Saturday, 22 September 2012

Unusual skin ingredients in your kithchen for dry skin

A cup of buttermilk. Half an avocado. Two tablespoons of honey. A dash of olive or coconut oil.
Hi Friends,
This might sound like a recipe for something you'd whip up in the kitchen (something that might not taste all that great, to be sure). But ingredients like these might actually have a better use in your bathroom during your morning or evening skin care routine. That's because they're all excellent natural moisturizers that get the body's largest organ smooth and glowing without the excess chemicals or high price tags found in many commercial products.

So the next time you're looking to banish dry skin, you might want to head to the supermarket instead of the drugstore -- armed with this handy guide to five of the most effective natural moisturizers, of course.
"Skin like buttermilk" isn't a line from a corny Elizabethan poem; it's a compliment you might actually get by bathing your skin in the stuff.

That's because buttermilk contains lactic acid, one of the hyrdoxy acids. If you've spent any time looking for a skin-improving lotion, you've no doubt come across alpha-hydroxy and beta-hyrdoxy acids on the ingredients lists. These compounds act as exfoliants on the skin, breaking apart and removing dry, dead skin cells so fresher, younger, moister ones can come to the fore.

But you needn't soak in a bath of sour milk like Cleopatra used to do to see the benefits. All you need to do is wet a face cloth in cold buttermilk (regular milk will do also) and lay it on a dry or irritated patch of skin for about five minutes. Rinse gently, so some of lactic acid stays behind, and voila -- relief from your refrigerator!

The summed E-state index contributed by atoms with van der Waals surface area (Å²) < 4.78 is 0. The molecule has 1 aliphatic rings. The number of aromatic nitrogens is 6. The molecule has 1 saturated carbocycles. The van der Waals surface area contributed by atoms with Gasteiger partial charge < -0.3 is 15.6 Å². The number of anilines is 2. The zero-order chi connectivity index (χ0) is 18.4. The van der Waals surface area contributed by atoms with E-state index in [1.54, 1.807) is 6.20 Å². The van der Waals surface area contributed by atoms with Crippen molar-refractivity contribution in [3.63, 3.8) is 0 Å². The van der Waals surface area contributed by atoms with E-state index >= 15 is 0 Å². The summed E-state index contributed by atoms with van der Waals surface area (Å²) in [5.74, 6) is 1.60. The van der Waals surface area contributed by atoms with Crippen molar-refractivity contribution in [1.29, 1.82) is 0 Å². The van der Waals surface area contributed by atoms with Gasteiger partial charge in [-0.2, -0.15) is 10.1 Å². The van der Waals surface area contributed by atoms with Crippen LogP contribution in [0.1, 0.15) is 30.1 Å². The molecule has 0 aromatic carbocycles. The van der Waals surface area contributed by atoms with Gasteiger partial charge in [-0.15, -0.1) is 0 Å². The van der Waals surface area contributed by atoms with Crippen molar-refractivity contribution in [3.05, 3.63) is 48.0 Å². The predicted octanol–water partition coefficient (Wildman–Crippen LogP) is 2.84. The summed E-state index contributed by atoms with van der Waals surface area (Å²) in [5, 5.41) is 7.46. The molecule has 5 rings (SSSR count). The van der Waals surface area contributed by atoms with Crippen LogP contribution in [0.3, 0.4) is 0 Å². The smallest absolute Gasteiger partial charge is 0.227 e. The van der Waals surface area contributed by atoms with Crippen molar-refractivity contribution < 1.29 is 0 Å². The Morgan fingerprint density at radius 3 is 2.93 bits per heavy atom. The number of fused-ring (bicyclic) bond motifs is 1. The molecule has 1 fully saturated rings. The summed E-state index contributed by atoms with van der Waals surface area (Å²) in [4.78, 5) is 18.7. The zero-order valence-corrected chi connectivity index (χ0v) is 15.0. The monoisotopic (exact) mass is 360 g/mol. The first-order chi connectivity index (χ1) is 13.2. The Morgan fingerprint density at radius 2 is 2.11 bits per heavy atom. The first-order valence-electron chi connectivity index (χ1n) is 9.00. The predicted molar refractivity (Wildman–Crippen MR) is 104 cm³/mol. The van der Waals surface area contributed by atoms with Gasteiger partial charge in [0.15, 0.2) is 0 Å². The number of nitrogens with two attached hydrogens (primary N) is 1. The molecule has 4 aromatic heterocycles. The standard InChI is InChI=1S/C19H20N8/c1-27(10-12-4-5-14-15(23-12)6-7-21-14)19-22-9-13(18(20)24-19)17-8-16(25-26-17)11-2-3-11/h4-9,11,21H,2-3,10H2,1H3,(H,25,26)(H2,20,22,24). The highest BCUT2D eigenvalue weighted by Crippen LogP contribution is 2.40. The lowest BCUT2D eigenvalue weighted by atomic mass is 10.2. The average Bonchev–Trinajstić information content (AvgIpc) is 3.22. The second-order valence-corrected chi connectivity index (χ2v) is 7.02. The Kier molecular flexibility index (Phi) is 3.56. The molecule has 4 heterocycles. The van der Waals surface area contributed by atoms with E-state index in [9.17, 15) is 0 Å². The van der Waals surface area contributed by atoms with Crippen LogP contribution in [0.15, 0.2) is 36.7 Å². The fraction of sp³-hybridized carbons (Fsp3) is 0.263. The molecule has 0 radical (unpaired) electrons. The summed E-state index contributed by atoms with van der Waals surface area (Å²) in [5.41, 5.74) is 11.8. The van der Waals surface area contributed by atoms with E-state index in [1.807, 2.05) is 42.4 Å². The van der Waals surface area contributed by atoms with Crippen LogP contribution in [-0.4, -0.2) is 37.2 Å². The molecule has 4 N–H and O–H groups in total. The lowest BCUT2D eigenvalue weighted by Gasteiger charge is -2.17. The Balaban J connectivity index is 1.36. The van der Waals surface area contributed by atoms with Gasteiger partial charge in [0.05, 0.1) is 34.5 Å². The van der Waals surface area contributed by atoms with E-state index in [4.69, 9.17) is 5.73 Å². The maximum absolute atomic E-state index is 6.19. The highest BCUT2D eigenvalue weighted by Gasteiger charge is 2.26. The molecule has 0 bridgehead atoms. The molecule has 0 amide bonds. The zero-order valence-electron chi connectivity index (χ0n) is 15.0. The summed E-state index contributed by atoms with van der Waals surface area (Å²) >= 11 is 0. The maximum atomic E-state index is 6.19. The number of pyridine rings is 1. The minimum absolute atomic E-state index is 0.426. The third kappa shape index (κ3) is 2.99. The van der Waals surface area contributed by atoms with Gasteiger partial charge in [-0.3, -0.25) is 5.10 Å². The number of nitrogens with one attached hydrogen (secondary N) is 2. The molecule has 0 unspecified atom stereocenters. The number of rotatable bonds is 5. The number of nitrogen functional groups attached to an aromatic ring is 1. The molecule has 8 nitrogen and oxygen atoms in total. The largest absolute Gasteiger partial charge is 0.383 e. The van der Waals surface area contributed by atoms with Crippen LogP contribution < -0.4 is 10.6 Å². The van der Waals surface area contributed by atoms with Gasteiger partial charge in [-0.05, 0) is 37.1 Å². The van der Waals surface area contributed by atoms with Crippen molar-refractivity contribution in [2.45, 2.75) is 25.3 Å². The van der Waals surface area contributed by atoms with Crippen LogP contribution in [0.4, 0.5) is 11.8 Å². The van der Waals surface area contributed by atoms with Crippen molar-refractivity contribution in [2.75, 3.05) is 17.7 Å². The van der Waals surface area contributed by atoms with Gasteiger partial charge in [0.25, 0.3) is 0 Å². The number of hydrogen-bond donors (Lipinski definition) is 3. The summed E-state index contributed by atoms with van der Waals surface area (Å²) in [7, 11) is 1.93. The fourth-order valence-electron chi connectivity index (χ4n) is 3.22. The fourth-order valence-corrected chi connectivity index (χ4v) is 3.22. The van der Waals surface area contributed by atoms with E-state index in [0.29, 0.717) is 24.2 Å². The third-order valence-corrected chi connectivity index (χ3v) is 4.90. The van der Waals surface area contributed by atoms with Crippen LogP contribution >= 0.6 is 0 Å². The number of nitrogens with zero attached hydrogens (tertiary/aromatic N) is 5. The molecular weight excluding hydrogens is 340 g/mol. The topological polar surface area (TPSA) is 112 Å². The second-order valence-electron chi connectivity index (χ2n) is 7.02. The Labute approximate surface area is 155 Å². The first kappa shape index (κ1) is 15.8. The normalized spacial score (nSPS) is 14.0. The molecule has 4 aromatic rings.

Shea butter, used as a moisturizer since ancient times, is produced from the nuts inside the fruit of the shea tree, found only in Africa. It can take one tree 15 to 30 years to develop mature enough fruit from which to harvest quality shea nuts. Fortunately, to experience its benefits you don't have to wait nearly as long, as your skin will feel moisturized the moment you apply it.

Shea butter is rich in vitamin A, which functions similarly to the natural fats found in the skin's upper layers. The vitamin not only helps alleviate dry skin, but can ease eczema, dermatitis, sunburn and insect bites. It also has high levels of skin-friendly vitamin F, which contains fatty acids that can aid normal cell growth and keep skin young looking.
When shopping for shea butter, it's important to look for a product that is no more than 18 months old, as the longer the moisturizer sits on the shelf, the less of a healing compound known as cinnamic acid (a cinnamon cousin) it will contain. It's also a good idea to look for varieties that are produced without the use of a dangerous chemical known as hexane in the extraction process. And be sure to seek out preparations that are 100 percent shea butter without any fillers.